CAIRO, (AP) – Egypt, one of the strongest U.S. allies in the Middle East, welcomed Sudan’s president on Wednesday despite an international warrant seeking his arrest on charges of war crimes in Darfur.
Omar al-Bashir, Sudan’s wanted leader, was making his first high-profile journey abroad since the warrant was issued March 4 by the International Criminal Court. He was emboldened by the 22-nation Arab League’s decision not to act on the warrant, though three of its member countries are signatories to the court’s founding treaty.
Al-Bashir is also planning to attend an Arab summit in Qatar at the end of the month, though the prime minister of that country says it is under pressure not to host him.
His visit to Egypt was another show of defiance by al-Bashir, who responded swiftly to the arrest warrant by expelling 13 international aid groups from Darfur, exposing hundreds of thousands of people displaced by the six-year conflict to the potential threat of greater humanitarian crisis.
The ICC charged al-Bashir with leading a counterinsurgency against Darfur rebels that has involved rapes, killings and other atrocities against civilians. His government has been accused of unleashing Arab militiamen known as janjaweed against Darfur civilians in a drive to put down a revolt by ethnic Africans in the western region.
Up to 300,000 people have died and 2.7 million have been driven from their homes since 2003, according to the U.N.
Al-Bashir is expected to meet with Egyptian President Hosni Mubarak during his one-day visit to discuss developments in Sudan.
Al-Bashir briefly visited the politically isolated African nation Eritrea on Monday — his first venture abroad since the warrant. But Egypt is a major U.S. ally in the Middle East and a heavyweight in the Arab world.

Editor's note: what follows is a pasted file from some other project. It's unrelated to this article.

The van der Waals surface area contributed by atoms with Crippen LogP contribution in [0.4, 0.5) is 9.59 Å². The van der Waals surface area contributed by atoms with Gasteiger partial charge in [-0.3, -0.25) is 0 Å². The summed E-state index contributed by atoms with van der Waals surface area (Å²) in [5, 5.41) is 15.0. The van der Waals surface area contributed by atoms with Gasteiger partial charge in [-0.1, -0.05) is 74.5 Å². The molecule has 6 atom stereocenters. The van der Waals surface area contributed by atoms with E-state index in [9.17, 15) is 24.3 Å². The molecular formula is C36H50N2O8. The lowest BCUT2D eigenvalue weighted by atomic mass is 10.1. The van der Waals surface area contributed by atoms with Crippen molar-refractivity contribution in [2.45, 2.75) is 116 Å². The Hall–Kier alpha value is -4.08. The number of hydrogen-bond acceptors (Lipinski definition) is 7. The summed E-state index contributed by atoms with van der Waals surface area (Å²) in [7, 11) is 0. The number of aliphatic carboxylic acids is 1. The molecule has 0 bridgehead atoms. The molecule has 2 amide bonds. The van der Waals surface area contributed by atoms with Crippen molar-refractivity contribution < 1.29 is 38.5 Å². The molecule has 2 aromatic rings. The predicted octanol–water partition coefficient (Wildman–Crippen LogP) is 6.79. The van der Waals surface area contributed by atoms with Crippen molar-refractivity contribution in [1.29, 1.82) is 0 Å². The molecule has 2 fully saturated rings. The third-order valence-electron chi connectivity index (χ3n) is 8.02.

Under the ICC charter, member states should arrest those indicted when they enter their territory. Egypt, however, is not an ICC signatory and both it and the Arab League have backed al-Bashir.
The United States is also not a member of the court, but the White House and the State Department said that anyone who has committed atrocities should be held accountable.
Qatar’s prime minister, Sheik Hamad Bin Jassem Al Thani, said his nation has been subjected to “pressure” not to receive al-Bashir at the March 27 Arab League summit, Qatar’s official news agency reported, though Qatar is also not a signatory to the court’s treaty.
The Qatari premier, who also serves as foreign minister, visited Sudan Tuesday to personally invite al-Bashir to the summit.
“There are pressures, but you know Qatar well. We have extended the invitation,” he said, according to the report. “We respect international law and we respect the attendance of President al-Bashir and welcome him. It is a purely Sudanese decision.”